Phase III clinical trialsThe vaccine is given to large groups of people (1,000 or more) to estimate its effectiveness, monitor side effects, and collect information that will allow it to be used safely.
Pharmaceutical company submits data to licensing agencyIn Europe, all vaccines need a licence from the EMA (European Medicines Agency). Evaluation takes up to 210 days where they consider whether the vaccine meets the necessary quality, safety and efficacy requirements in accordance with EU legislation. These processes ensure that medicines have a positive risk-benefit balance in favour of patients and users of these products once they reach the marketplace.
EMA gives positive opinion The European Medicines Agency and its Committee for Medicinal Products for Human Use (CHMP) controls licensing for all medical products for human use. Positive opinion is the precursor to a formal licence being granted.
Licence grantedThe positive opinion is passed to the European Commission which grants the final licence within 60-90 days. The licence sets out which age groups the vaccine should be given to and appoints a recommended dosing schedule. The summary of product characteristics (SPC) and patient leaflet are produced at this point.
Individual country regulatory approval The pharmaceutical company has to apply for marketing authorisation and other regulatory approvals in each country. In the UK this is via the MHRA (Medicines and Healthcare Products Regulatory Agency) and in Ireland it is via the Irish Medicines Board.
JCVI/NIAC starts considering evidenceThe Joint Committee on Vaccinations and Immunisations (JCVI) is an advisory committee for the government in the UK. In Ireland it is the National Immunisation Advisory Committee (NIAC). They consider all data from trials and other research to decide whether the vaccine should be part of the routine immunisation schedule, and for which age groups. The JCVI also uses cost-effectiveness evaluations to decide whether the vaccine should be implemented. These bodies start looking at vaccines early in development and do regular “horizon scanning” to highlight vaccines likely to be available within the subsequent five years.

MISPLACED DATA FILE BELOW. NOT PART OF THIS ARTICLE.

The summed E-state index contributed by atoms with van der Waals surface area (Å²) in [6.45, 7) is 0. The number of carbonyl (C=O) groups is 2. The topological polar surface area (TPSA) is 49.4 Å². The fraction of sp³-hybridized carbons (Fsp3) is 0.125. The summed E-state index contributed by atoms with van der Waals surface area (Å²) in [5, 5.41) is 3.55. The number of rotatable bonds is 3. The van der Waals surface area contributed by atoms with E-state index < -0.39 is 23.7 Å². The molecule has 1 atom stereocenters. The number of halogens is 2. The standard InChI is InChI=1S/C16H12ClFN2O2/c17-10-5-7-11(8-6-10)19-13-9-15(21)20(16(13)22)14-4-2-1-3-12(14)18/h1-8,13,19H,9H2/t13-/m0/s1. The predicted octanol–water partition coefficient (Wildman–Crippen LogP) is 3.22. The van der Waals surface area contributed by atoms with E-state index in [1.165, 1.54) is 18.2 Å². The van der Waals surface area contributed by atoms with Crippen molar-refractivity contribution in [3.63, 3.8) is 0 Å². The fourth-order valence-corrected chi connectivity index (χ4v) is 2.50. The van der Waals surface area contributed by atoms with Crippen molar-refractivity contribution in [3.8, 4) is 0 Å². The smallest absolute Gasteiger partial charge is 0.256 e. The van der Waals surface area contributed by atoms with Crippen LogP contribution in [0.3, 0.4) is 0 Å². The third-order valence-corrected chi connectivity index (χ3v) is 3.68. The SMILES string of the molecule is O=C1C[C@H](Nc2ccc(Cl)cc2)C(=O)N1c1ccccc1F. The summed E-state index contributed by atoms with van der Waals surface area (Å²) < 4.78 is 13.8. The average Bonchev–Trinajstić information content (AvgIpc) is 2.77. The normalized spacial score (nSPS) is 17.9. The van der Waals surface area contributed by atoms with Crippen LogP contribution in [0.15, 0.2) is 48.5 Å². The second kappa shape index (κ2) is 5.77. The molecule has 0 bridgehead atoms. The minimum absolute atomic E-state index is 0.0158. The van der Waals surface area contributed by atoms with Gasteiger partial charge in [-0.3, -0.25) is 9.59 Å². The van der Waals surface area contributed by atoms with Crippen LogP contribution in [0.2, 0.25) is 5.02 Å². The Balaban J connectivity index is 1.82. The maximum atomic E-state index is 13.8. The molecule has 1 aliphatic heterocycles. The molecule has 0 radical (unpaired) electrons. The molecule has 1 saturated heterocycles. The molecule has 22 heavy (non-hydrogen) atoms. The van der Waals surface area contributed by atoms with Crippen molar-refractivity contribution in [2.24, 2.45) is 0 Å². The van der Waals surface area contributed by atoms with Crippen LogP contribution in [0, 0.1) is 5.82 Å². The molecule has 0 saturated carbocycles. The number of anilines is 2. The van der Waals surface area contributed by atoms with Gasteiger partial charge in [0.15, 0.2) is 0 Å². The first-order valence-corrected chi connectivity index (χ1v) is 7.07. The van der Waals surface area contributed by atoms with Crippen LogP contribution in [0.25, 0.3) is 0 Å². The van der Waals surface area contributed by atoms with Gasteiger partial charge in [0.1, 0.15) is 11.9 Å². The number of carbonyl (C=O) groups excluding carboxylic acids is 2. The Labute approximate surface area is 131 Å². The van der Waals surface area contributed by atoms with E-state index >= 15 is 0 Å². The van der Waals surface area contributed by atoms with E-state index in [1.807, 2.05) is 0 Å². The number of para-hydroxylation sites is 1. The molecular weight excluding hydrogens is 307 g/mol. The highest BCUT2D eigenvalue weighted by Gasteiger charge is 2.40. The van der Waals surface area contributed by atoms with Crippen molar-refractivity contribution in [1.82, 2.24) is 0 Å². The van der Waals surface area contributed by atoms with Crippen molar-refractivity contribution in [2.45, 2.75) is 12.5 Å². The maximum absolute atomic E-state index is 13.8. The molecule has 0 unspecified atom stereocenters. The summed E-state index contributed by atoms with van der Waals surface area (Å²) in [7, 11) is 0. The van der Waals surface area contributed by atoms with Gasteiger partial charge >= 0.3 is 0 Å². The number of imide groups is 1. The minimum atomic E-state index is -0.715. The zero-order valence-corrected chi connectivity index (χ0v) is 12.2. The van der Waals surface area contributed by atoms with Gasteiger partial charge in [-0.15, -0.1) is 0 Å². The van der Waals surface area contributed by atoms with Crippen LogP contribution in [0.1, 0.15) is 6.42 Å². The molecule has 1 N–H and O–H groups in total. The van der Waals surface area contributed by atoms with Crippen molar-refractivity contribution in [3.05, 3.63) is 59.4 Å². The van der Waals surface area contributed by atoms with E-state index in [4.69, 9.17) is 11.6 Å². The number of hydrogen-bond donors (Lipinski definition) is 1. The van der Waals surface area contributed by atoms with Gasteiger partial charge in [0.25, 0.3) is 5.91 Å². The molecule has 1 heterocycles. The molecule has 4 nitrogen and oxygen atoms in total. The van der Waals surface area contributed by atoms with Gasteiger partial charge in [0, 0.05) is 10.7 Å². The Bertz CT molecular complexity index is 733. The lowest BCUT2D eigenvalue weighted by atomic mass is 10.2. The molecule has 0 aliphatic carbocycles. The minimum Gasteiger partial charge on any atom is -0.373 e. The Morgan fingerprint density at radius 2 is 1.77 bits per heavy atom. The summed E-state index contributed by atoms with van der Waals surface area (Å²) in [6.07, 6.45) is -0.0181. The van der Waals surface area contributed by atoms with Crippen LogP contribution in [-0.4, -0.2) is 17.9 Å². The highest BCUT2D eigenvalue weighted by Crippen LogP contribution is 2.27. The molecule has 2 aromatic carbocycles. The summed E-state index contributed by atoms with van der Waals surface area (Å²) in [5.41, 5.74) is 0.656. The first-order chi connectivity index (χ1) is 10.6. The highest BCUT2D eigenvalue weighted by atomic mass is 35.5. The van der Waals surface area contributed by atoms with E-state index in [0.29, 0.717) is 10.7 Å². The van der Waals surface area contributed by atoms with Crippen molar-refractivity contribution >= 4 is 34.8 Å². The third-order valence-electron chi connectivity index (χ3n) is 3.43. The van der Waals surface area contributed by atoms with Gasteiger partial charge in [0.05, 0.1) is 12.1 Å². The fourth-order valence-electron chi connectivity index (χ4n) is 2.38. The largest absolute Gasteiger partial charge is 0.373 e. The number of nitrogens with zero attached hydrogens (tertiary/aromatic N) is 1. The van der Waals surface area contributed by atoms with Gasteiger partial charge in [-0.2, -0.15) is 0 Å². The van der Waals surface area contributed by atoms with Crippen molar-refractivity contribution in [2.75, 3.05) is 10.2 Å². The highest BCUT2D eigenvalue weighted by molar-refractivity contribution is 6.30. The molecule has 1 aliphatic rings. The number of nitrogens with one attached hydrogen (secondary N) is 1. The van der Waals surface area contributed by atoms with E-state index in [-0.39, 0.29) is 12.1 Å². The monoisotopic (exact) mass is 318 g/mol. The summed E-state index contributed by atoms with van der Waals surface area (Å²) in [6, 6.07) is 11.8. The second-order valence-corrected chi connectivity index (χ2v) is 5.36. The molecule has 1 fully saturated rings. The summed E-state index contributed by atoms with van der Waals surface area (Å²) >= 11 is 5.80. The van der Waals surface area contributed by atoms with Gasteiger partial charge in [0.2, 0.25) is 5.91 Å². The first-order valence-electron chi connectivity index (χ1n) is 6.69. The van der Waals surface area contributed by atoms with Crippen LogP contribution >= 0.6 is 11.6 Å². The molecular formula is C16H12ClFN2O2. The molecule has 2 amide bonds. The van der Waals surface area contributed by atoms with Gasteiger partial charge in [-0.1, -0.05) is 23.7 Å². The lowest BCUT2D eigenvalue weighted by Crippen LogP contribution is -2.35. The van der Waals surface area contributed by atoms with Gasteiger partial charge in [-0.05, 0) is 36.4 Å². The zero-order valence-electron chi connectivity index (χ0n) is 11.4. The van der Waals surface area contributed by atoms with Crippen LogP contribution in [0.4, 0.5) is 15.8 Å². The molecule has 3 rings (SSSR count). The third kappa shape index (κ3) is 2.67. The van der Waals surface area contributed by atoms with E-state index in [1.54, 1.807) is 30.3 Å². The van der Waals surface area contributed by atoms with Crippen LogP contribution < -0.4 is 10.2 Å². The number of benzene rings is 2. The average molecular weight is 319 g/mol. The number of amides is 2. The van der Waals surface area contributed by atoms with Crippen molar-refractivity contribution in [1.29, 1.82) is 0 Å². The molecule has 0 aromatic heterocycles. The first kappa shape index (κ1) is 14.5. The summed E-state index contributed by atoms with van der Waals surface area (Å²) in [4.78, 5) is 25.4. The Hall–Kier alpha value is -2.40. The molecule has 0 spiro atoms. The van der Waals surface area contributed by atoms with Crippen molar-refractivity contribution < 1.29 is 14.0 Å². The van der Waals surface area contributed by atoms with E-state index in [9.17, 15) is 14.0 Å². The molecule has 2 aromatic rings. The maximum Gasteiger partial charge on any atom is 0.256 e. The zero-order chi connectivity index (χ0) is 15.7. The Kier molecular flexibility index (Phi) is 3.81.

JCVI/NIAC recommendationOnce the advisory bodies have given a positive recommendation, the process of securing the vaccine and arranging implementation can begin.
Treasury negotiationsA period of negotiation with the treasury ensues to get the vaccination programme funded.
Logistical negotiationsLogistical issues to enable the vaccine to be rolled out are agreed. The process varies according to whether it is to be given in GP surgeries, or in schools or other settings.
Vaccine introducedImmunisation begins in identified age groups and public campaigns continue to make sure uptake is high.
Post-marketing surveillanceThis includes phase IV clinical trials and pharmacovigilance to monitor risks, benefits, and optimal use over a longer period.
Research to enable vaccine implementation and evaluate impactOngoing research looks in detail at how to monitor the impact of the vaccine once introduced, how well it is working, and whether there are any improvements that can be made.